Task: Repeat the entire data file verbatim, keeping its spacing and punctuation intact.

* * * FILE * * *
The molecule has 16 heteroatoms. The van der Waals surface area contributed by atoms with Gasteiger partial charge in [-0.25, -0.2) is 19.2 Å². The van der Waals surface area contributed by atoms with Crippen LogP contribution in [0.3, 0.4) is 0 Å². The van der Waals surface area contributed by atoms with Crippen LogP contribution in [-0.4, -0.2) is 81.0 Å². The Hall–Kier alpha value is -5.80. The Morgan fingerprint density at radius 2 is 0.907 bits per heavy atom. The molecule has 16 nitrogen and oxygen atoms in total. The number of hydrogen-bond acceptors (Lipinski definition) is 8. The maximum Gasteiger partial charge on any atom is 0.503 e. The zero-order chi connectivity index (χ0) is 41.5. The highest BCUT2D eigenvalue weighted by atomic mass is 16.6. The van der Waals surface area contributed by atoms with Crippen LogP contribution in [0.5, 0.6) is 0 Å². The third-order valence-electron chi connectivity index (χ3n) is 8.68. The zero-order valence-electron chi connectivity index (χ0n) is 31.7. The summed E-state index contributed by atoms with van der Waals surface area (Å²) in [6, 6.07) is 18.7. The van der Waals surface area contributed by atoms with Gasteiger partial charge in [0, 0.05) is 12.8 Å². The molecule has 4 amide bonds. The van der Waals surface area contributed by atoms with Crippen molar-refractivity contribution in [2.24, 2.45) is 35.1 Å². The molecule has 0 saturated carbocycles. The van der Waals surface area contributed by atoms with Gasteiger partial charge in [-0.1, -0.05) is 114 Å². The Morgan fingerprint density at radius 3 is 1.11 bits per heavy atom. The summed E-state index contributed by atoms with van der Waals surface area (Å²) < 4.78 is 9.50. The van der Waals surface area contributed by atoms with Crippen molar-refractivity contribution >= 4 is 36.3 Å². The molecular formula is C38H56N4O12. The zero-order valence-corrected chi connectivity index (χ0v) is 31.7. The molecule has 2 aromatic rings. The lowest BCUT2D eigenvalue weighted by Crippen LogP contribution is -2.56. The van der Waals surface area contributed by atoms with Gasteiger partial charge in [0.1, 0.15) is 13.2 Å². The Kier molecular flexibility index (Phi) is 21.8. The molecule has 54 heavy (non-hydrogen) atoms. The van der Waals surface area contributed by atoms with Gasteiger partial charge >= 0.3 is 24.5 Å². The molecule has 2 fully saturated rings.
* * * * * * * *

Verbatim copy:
The molecule has 16 heteroatoms. The van der Waals surface area contributed by atoms with Gasteiger partial charge in [-0.25, -0.2) is 19.2 Å². The van der Waals surface area contributed by atoms with Crippen LogP contribution in [0.3, 0.4) is 0 Å². The van der Waals surface area contributed by atoms with Crippen LogP contribution in [-0.4, -0.2) is 81.0 Å². The Hall–Kier alpha value is -5.80. The Morgan fingerprint density at radius 2 is 0.907 bits per heavy atom. The molecule has 16 nitrogen and oxygen atoms in total. The number of hydrogen-bond acceptors (Lipinski definition) is 8. The maximum Gasteiger partial charge on any atom is 0.503 e. The zero-order chi connectivity index (χ0) is 41.5. The highest BCUT2D eigenvalue weighted by atomic mass is 16.6. The van der Waals surface area contributed by atoms with Crippen LogP contribution in [0.5, 0.6) is 0 Å². The third-order valence-electron chi connectivity index (χ3n) is 8.68. The zero-order valence-electron chi connectivity index (χ0n) is 31.7. The summed E-state index contributed by atoms with van der Waals surface area (Å²) in [6, 6.07) is 18.7. The van der Waals surface area contributed by atoms with Gasteiger partial charge in [0, 0.05) is 12.8 Å². The molecule has 4 amide bonds. The van der Waals surface area contributed by atoms with Crippen molar-refractivity contribution in [2.24, 2.45) is 35.1 Å². The molecule has 0 saturated carbocycles. The van der Waals surface area contributed by atoms with Gasteiger partial charge in [-0.1, -0.05) is 114 Å². The Morgan fingerprint density at radius 3 is 1.11 bits per heavy atom. The summed E-state index contributed by atoms with van der Waals surface area (Å²) < 4.78 is 9.50. The van der Waals surface area contributed by atoms with Crippen molar-refractivity contribution >= 4 is 36.3 Å². The molecular formula is C38H56N4O12. The zero-order valence-corrected chi connectivity index (χ0v) is 31.7. The molecule has 2 aromatic rings. The lowest BCUT2D eigenvalue weighted by Crippen LogP contribution is -2.56. The van der Waals surface area contributed by atoms with Gasteiger partial charge in [0.1, 0.15) is 13.2 Å². The Kier molecular flexibility index (Phi) is 21.8. The molecule has 54 heavy (non-hydrogen) atoms. The van der Waals surface area contributed by atoms with Gasteiger partial charge >= 0.3 is 24.5 Å². The molecule has 2 fully saturated rings.